This edition: July 2000 editionTweet
Original tape date: July 1, 2000.
The Impressionists at Argenteuil
Follow the leader! That's what the impressionists did when Claude Monet moved to the suburban village of Argenteuil in 1871. For the next decade he and his friends made the small town the capitol of Impressionism. Art historian Kimberly Jones tells CANAPE about an exhibition that explores the collaborative spirit inspired by Argenteuil.
The French call it Quatorze Juillet, the 14th of July. We call it Bastille Day. Whatever you call it, the festive spirit of the French Independence Day is catching on across the USA. CANAPE takes a look at what makes the day so much fun and a reason to celebrate the friendship of two democracies created by revolution over 200 years ago.
Francois Truffaut called it the best film noir he'd ever seen. Often imitated but never surpassed , Rififi has been out of circulation in the United States for over forty years. 89 year old director Jules Dassin, who made Rififi in France while he was blacklisted in the United States, talks to CANAPE about the heist film that set the model for all others and its long overdue re-release.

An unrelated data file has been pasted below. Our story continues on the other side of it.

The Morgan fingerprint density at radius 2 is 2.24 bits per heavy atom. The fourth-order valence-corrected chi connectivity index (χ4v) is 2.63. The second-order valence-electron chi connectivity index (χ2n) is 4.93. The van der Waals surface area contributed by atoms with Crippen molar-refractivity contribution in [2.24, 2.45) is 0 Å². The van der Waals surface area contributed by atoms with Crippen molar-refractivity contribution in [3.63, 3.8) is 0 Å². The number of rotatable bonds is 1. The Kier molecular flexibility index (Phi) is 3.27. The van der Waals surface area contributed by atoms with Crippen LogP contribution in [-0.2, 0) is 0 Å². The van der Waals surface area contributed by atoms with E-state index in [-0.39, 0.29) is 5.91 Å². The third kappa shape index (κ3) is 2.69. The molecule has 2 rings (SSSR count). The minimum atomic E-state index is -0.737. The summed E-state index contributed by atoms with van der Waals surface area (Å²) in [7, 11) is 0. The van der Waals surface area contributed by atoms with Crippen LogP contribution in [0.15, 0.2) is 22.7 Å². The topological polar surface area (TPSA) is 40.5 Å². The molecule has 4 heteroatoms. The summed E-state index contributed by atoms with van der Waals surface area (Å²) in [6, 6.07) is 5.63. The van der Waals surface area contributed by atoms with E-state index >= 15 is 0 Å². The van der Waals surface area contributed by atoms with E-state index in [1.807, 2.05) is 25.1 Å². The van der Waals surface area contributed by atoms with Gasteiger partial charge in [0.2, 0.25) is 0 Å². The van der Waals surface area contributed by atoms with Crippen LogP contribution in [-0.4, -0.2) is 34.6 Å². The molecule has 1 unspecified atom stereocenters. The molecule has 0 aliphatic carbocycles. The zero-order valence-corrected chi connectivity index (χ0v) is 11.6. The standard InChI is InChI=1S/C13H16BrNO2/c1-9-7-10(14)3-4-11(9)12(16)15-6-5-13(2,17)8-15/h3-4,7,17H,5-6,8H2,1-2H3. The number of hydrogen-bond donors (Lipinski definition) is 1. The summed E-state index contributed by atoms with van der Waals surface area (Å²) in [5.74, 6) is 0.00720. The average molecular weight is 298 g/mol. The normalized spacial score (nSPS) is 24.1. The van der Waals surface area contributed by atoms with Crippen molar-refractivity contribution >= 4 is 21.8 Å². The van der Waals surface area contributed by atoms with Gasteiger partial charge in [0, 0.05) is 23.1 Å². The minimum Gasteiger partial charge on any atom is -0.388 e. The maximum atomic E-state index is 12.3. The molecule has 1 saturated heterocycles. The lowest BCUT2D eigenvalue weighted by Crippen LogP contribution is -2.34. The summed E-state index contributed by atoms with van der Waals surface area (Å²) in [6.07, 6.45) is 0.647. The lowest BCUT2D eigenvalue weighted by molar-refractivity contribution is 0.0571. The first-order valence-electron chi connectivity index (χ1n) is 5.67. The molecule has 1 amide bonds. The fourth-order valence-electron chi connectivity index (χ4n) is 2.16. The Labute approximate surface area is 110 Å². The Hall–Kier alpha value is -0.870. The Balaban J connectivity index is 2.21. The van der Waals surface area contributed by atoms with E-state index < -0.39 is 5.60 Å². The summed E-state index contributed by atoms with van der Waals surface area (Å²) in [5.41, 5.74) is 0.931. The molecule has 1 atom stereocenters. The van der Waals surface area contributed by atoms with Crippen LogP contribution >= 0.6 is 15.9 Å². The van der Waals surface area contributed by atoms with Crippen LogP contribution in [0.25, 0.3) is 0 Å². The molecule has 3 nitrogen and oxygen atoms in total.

“Most films seem to come from the 19th century,” director Alain Resnais once observed. “I want to make films that reflect the way we live in the 20th century.” And that he has. Hiroshima Mon Amour, Last Year at Marienbad, Providence, these films and others virtually define cinematic Modernism. Film historian Kent Jones tells CANAPE how Alain Resnais' achievement can be viewed in the current retrospective on a national tour.
If there is a new French New Wave, Francois Ozon certainly knows how to surf it. The young director has just taken home a prize from the New York Gay and Lesbian Film Festival and will see two of his films in release in the United States in 2000. Ozon chats with CANAPE about Criminal Lovers, a film noir version of Adam and Eve, and Water Drops On Burning Rocks, a chamber piece based on a play by Rainer Werner Fassbinder.
Jules Dassin Film Director
Kent Jones Film Critic
Kimberly Jones Art Historian, National Gallery of Art, Washington, D.C.
François Ozon Film Director